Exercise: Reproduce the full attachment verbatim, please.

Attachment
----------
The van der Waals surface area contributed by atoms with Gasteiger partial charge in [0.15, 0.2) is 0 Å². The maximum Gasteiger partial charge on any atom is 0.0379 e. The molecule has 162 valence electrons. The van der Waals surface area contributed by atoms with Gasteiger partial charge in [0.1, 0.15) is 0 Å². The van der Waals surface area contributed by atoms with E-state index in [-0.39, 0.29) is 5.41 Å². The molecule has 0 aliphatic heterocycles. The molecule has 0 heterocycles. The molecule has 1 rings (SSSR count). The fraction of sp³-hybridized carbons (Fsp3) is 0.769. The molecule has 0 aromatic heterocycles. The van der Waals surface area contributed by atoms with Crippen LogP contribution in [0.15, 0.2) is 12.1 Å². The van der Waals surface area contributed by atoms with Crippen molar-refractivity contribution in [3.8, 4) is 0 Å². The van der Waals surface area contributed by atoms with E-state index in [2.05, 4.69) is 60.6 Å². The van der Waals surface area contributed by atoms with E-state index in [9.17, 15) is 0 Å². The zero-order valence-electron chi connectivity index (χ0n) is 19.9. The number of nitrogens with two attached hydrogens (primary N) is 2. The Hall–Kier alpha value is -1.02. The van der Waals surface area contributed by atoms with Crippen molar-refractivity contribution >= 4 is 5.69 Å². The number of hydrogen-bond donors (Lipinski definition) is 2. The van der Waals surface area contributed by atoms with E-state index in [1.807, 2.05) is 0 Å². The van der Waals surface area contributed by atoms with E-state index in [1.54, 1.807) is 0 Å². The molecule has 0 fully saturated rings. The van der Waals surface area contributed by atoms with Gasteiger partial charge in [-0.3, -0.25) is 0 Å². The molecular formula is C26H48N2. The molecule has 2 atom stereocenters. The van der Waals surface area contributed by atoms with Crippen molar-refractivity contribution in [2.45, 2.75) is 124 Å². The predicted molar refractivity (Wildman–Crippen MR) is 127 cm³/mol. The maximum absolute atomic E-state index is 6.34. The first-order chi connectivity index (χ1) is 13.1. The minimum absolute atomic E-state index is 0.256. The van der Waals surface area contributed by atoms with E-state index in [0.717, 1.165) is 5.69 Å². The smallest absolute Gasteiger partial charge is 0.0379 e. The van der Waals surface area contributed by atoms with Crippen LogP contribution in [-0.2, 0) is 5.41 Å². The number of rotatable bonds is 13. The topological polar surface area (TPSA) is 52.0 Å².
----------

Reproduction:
The van der Waals surface area contributed by atoms with Gasteiger partial charge in [0.15, 0.2) is 0 Å². The maximum Gasteiger partial charge on any atom is 0.0379 e. The molecule has 162 valence electrons. The van der Waals surface area contributed by atoms with Gasteiger partial charge in [0.1, 0.15) is 0 Å². The van der Waals surface area contributed by atoms with E-state index in [-0.39, 0.29) is 5.41 Å². The molecule has 0 aliphatic heterocycles. The molecule has 0 heterocycles. The molecule has 1 rings (SSSR count). The fraction of sp³-hybridized carbons (Fsp3) is 0.769. The molecule has 0 aromatic heterocycles. The van der Waals surface area contributed by atoms with Crippen LogP contribution in [0.15, 0.2) is 12.1 Å². The van der Waals surface area contributed by atoms with Crippen molar-refractivity contribution in [3.8, 4) is 0 Å². The van der Waals surface area contributed by atoms with E-state index in [2.05, 4.69) is 60.6 Å². The van der Waals surface area contributed by atoms with E-state index in [9.17, 15) is 0 Å². The zero-order valence-electron chi connectivity index (χ0n) is 19.9. The number of nitrogens with two attached hydrogens (primary N) is 2. The Hall–Kier alpha value is -1.02. The van der Waals surface area contributed by atoms with Crippen molar-refractivity contribution >= 4 is 5.69 Å². The number of hydrogen-bond donors (Lipinski definition) is 2. The van der Waals surface area contributed by atoms with E-state index in [1.807, 2.05) is 0 Å². The van der Waals surface area contributed by atoms with E-state index in [1.54, 1.807) is 0 Å². The molecule has 0 fully saturated rings. The van der Waals surface area contributed by atoms with Gasteiger partial charge in [-0.3, -0.25) is 0 Å². The molecular formula is C26H48N2. The molecule has 2 atom stereocenters. The van der Waals surface area contributed by atoms with Crippen molar-refractivity contribution in [2.45, 2.75) is 124 Å². The predicted molar refractivity (Wildman–Crippen MR) is 127 cm³/mol. The maximum absolute atomic E-state index is 6.34. The first-order chi connectivity index (χ1) is 13.1. The minimum absolute atomic E-state index is 0.256. The van der Waals surface area contributed by atoms with E-state index in [0.717, 1.165) is 5.69 Å². The smallest absolute Gasteiger partial charge is 0.0379 e. The van der Waals surface area contributed by atoms with Crippen LogP contribution in [-0.2, 0) is 5.41 Å². The number of rotatable bonds is 13. The topological polar surface area (TPSA) is 52.0 Å².